Cancer Drug Linked to Case of Scurvy

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Drug appears to affect cutaneous metabolism
Drug appears to affect cutaneous metabolism

(HealthDay News) — Nilotinib is associated with scurvy, possibly because of its effects on cutaneous metabolism, according to a letter to the editor published online April 28 in the Journal of Cutaneous Pathology.

Allen S.W. Oak, from the University of Alabama at Birmingham, and colleagues describe a patient on nilotinib who developed a keratosis pilaris-like eruption and was subsequently diagnosed with scurvy.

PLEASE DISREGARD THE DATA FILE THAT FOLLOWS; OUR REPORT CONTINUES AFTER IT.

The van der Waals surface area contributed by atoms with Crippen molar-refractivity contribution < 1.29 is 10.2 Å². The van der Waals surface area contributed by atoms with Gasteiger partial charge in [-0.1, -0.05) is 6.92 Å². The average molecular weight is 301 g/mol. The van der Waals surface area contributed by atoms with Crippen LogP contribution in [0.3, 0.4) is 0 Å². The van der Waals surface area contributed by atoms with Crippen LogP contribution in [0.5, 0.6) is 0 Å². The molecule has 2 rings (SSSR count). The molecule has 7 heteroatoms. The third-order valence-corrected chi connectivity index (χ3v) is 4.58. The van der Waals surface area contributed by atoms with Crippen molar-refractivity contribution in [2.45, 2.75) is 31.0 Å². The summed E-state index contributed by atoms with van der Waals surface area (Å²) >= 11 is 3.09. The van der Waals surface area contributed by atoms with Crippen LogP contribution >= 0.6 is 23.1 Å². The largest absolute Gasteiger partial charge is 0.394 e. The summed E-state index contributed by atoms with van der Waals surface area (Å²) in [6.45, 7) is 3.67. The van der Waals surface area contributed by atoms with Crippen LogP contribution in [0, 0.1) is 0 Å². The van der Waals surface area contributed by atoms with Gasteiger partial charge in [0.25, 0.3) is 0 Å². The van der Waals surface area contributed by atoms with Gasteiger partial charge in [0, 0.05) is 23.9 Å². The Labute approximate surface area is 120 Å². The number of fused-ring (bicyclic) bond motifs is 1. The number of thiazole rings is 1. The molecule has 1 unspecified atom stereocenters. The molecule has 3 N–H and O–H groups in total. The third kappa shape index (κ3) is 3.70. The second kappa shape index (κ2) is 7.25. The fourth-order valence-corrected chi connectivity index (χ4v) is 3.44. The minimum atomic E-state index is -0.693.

The 66-year-old male was taking nilotinib for Philadelphia chromosome-positive chronic myelogenous leukemia. Seven months after beginning treatment, the patient developed keratotic papules with perifollicular erythema on the chest and abdomen. No systemic symptoms were reported. A skin biopsy showed chronic perifolliculitis with hemorrhage, consistent with vitamin C deficiency. His vitamin C level was low (<0.12 mg/dL). There was improvement in the eruption at follow-up after ascorbic acid supplementation and a diet with added fresh citrus fruits and vegetables. Nilotinib may affect cutaneous metabolism, given the heterogeneity of cutaneous eruptions associated with it.

"Checking vitamin C levels in a patient on a second-generation tyrosine kinase inhibitor may have clinical value, especially in those presenting with keratotic follicular papules with an erythematous rim," the authors write.

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